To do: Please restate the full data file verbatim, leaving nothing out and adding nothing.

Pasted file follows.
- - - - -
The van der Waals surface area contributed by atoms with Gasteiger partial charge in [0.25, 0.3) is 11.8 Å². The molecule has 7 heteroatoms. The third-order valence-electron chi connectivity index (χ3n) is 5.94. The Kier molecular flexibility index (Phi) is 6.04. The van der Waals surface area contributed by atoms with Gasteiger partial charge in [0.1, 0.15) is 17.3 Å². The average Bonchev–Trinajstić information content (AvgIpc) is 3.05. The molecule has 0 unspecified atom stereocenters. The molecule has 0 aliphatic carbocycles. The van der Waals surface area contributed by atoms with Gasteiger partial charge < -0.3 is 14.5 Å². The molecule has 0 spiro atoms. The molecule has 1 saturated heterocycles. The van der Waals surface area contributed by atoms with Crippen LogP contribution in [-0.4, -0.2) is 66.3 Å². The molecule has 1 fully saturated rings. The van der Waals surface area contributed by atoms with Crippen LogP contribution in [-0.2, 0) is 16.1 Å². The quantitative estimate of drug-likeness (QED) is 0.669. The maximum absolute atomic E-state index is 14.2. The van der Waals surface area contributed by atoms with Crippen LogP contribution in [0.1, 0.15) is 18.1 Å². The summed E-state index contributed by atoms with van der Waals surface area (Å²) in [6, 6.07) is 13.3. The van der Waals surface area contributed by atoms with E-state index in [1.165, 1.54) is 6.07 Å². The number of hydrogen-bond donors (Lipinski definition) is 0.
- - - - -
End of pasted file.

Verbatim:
The van der Waals surface area contributed by atoms with Gasteiger partial charge in [0.25, 0.3) is 11.8 Å². The molecule has 7 heteroatoms. The third-order valence-electron chi connectivity index (χ3n) is 5.94. The Kier molecular flexibility index (Phi) is 6.04. The van der Waals surface area contributed by atoms with Gasteiger partial charge in [0.1, 0.15) is 17.3 Å². The average Bonchev–Trinajstić information content (AvgIpc) is 3.05. The molecule has 0 unspecified atom stereocenters. The molecule has 0 aliphatic carbocycles. The van der Waals surface area contributed by atoms with Gasteiger partial charge < -0.3 is 14.5 Å². The molecule has 0 spiro atoms. The molecule has 1 saturated heterocycles. The van der Waals surface area contributed by atoms with Crippen LogP contribution in [-0.4, -0.2) is 66.3 Å². The molecule has 1 fully saturated rings. The van der Waals surface area contributed by atoms with Crippen LogP contribution in [-0.2, 0) is 16.1 Å². The quantitative estimate of drug-likeness (QED) is 0.669. The maximum absolute atomic E-state index is 14.2. The van der Waals surface area contributed by atoms with Crippen LogP contribution in [0.1, 0.15) is 18.1 Å². The summed E-state index contributed by atoms with van der Waals surface area (Å²) in [6, 6.07) is 13.3. The van der Waals surface area contributed by atoms with E-state index in [1.165, 1.54) is 6.07 Å². The number of hydrogen-bond donors (Lipinski definition) is 0.